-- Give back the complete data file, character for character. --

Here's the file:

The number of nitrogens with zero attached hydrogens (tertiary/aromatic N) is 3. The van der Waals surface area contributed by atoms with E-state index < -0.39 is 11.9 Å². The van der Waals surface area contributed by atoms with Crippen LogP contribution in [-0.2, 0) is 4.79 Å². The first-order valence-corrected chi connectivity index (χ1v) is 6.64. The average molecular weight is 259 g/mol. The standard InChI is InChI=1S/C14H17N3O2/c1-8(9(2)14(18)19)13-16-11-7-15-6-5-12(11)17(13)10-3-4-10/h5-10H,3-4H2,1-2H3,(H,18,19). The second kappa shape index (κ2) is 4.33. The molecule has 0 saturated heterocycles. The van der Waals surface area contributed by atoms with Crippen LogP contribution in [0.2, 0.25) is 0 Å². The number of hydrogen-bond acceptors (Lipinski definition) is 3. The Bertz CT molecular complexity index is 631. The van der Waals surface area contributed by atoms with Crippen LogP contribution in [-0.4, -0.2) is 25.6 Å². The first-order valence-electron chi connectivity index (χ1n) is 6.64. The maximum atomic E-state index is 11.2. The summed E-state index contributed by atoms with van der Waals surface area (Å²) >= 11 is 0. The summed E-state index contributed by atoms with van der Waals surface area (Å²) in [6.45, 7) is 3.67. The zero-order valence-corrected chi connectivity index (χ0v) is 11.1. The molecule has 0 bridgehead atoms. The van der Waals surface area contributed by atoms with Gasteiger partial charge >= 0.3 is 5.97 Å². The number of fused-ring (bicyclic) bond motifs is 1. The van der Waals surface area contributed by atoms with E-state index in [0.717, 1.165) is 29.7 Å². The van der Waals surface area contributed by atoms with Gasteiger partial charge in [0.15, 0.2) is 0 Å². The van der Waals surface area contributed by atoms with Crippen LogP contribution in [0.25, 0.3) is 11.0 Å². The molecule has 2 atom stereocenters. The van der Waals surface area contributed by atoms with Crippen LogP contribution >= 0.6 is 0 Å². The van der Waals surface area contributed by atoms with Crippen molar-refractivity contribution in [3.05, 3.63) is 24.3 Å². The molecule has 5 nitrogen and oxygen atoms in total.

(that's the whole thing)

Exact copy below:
The number of nitrogens with zero attached hydrogens (tertiary/aromatic N) is 3. The van der Waals surface area contributed by atoms with E-state index < -0.39 is 11.9 Å². The van der Waals surface area contributed by atoms with Crippen LogP contribution in [-0.2, 0) is 4.79 Å². The first-order valence-corrected chi connectivity index (χ1v) is 6.64. The average molecular weight is 259 g/mol. The standard InChI is InChI=1S/C14H17N3O2/c1-8(9(2)14(18)19)13-16-11-7-15-6-5-12(11)17(13)10-3-4-10/h5-10H,3-4H2,1-2H3,(H,18,19). The second kappa shape index (κ2) is 4.33. The molecule has 0 saturated heterocycles. The van der Waals surface area contributed by atoms with Crippen LogP contribution in [0.2, 0.25) is 0 Å². The number of hydrogen-bond acceptors (Lipinski definition) is 3. The Bertz CT molecular complexity index is 631. The van der Waals surface area contributed by atoms with Crippen LogP contribution in [-0.4, -0.2) is 25.6 Å². The first-order valence-electron chi connectivity index (χ1n) is 6.64. The maximum atomic E-state index is 11.2. The summed E-state index contributed by atoms with van der Waals surface area (Å²) >= 11 is 0. The summed E-state index contributed by atoms with van der Waals surface area (Å²) in [6.45, 7) is 3.67. The zero-order valence-corrected chi connectivity index (χ0v) is 11.1. The molecule has 0 bridgehead atoms. The van der Waals surface area contributed by atoms with Gasteiger partial charge >= 0.3 is 5.97 Å². The number of fused-ring (bicyclic) bond motifs is 1. The van der Waals surface area contributed by atoms with E-state index in [0.717, 1.165) is 29.7 Å². The van der Waals surface area contributed by atoms with Gasteiger partial charge in [0.15, 0.2) is 0 Å². The van der Waals surface area contributed by atoms with Crippen LogP contribution in [0.25, 0.3) is 11.0 Å². The molecule has 2 atom stereocenters. The van der Waals surface area contributed by atoms with Crippen LogP contribution >= 0.6 is 0 Å². The van der Waals surface area contributed by atoms with Crippen molar-refractivity contribution in [3.05, 3.63) is 24.3 Å². The molecule has 5 nitrogen and oxygen atoms in total.